Electronic Design

Digital Current-Mode Control Challenges Analog Counterparts

Switch-mode power supplies can use digital current-mode techniques for protection against peak currents, magnetic field "ratcheting," and input-voltage variations.

Digital control of switch-mode power supplies (SMPSs) is becoming practical thanks to the evolution of low-cost, high-performance devices with peripherals designed for power-conversion applications. Also, current-mode control is challenging voltage-mode techniques for SMPS digital designs. Combining digital control with current-mode topologies can bring higher performance than combinations of analog or voltage-mode approaches.

Early SMPS designs used voltage-mode control. A ramp generator drives one input of a voltage comparator, and the error signal from the error amplifier/loop filter drives the other input (Fig. 1). The result is a pulse-width-modulation (PWM) pulse based on the voltage error signal. This circuit had two basic limitations, though. There's no inherent current limiting to protect circuit components, and it responds slowly to input and output transients.

As SMPS designs matured, designers moved to current-mode control (Fig. 2). Here, a current-feedback signal driven by the inductor current replaces the ramp generator. The result is a system in which the error signal directly controls the peak current in the inductor, eliminating potential circuit failures due to excessive current conditions. Because current-mode control manages the inductor current, the pole or delay due to the inductor is effectively removed from the control loop, improving the system's transient response.

GET THE AVERAGE
An important issue with most analog current-mode PWM controllers is that they can only measure peak current. Designers really need the ability to measure average current, because the average current is integrated with the output capacitor to produce the desired output voltage.

Usually, designers can approximate the average current as half the peak current. For duty cycles less than 50%, there's enough time for the inductor current to decay to zero before the start of the next PWM cycle. As long as the inductor current reaches zero by the end of the PWM cycle, the average current will equal half the peak inductor current (Fig. 3).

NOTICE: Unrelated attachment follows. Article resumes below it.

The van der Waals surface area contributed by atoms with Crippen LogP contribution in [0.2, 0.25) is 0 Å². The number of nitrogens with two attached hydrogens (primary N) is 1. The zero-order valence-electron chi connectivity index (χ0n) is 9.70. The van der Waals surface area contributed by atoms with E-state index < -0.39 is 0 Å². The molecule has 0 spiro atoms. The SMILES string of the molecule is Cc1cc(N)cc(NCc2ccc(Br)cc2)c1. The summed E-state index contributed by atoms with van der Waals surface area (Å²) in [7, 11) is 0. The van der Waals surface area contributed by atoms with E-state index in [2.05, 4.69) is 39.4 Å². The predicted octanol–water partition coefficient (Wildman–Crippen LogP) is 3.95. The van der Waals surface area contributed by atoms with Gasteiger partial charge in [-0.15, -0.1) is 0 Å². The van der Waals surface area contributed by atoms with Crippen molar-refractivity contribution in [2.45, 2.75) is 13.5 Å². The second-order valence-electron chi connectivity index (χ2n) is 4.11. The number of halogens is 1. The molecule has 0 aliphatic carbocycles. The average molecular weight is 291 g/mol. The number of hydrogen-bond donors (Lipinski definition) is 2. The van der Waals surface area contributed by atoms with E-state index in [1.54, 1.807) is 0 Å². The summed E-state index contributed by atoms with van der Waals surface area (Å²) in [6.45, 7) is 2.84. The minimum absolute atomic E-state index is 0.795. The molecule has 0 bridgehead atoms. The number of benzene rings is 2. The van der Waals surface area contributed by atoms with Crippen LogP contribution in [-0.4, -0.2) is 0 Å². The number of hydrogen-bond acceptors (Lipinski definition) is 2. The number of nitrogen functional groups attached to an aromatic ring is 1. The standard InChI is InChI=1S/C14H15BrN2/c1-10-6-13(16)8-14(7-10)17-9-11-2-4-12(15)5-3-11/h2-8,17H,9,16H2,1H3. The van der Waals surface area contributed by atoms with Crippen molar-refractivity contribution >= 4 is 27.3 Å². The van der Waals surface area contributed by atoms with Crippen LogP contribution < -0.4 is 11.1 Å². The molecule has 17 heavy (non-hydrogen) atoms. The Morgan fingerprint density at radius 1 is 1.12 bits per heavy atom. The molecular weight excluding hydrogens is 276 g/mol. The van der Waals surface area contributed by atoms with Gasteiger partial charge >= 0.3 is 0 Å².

This design generally works well. But when the duty cycle is greater than 50%, some issues arise. Primarily, the average current is no longer approximately equal to half the peak current (Fig. 4). As the PWM duty cycle rises above 50%, the average current becomes increasingly larger than what's expected by measuring peak current.

The resultant output voltage will be higher than desired, and it will continue to rise until the slower voltage-control loop readjusts the current set point. The output voltage will then drop below the desired level. This process, known as subcycle oscillation, will repeat.

To fix this current-mode instability, analog current-mode controllers employ slope compensation that adds a falling-edge sawtooth voltage to the current threshold generated by the voltage-error amplifier (Fig. 5). This creates a new current threshold for the current-limit comparator, which more closely tracks the average inductor current.

DIGITAL CURRENT-MODE CONTROL
A digital approach to current-mode control overcomes many of the limitations of digital voltage-mode PWM controllers. Digital current-mode control protects transistors against peak currents, eliminates magnetic-field "ratcheting" in the magnetic components, rejects input-voltage variations, and simplifies control-loop compensation.

Current-mode control also uses the error voltage to control the maximum inductor current, which turns the inductor into a voltage-controlled current source. As a current source, the inductor no longer generates a pole in the loop's frequency response. This changes the loop from unconditionally unstable to conditionally stable, simplifying loop-filter design.